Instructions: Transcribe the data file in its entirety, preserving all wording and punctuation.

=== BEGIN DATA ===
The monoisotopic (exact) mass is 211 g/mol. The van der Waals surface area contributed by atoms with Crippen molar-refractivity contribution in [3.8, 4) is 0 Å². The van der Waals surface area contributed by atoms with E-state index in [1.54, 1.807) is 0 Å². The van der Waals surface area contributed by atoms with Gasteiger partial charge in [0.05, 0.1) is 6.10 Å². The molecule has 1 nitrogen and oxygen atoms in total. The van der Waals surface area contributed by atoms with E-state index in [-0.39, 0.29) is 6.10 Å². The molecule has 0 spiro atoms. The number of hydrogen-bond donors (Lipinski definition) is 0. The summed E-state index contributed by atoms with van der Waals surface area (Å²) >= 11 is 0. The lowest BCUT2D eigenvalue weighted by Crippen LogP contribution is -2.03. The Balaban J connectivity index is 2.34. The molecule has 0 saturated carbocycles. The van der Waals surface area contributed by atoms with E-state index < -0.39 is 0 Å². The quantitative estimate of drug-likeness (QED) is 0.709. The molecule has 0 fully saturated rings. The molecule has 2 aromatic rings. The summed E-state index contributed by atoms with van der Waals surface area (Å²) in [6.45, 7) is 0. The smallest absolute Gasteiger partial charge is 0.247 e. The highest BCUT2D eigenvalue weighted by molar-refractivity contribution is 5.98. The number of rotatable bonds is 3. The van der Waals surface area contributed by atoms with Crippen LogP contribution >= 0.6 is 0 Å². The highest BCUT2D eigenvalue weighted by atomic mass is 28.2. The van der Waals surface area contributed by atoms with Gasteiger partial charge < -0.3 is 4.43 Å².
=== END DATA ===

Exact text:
The monoisotopic (exact) mass is 211 g/mol. The van der Waals surface area contributed by atoms with Crippen molar-refractivity contribution in [3.8, 4) is 0 Å². The van der Waals surface area contributed by atoms with E-state index in [1.54, 1.807) is 0 Å². The van der Waals surface area contributed by atoms with Gasteiger partial charge in [0.05, 0.1) is 6.10 Å². The molecule has 1 nitrogen and oxygen atoms in total. The van der Waals surface area contributed by atoms with E-state index in [-0.39, 0.29) is 6.10 Å². The molecule has 0 spiro atoms. The number of hydrogen-bond donors (Lipinski definition) is 0. The summed E-state index contributed by atoms with van der Waals surface area (Å²) >= 11 is 0. The lowest BCUT2D eigenvalue weighted by Crippen LogP contribution is -2.03. The Balaban J connectivity index is 2.34. The molecule has 0 saturated carbocycles. The van der Waals surface area contributed by atoms with E-state index < -0.39 is 0 Å². The quantitative estimate of drug-likeness (QED) is 0.709. The molecule has 0 fully saturated rings. The molecule has 2 aromatic rings. The summed E-state index contributed by atoms with van der Waals surface area (Å²) in [6.45, 7) is 0. The smallest absolute Gasteiger partial charge is 0.247 e. The highest BCUT2D eigenvalue weighted by molar-refractivity contribution is 5.98. The number of rotatable bonds is 3. The van der Waals surface area contributed by atoms with Crippen LogP contribution >= 0.6 is 0 Å². The highest BCUT2D eigenvalue weighted by atomic mass is 28.2. The van der Waals surface area contributed by atoms with Gasteiger partial charge < -0.3 is 4.43 Å².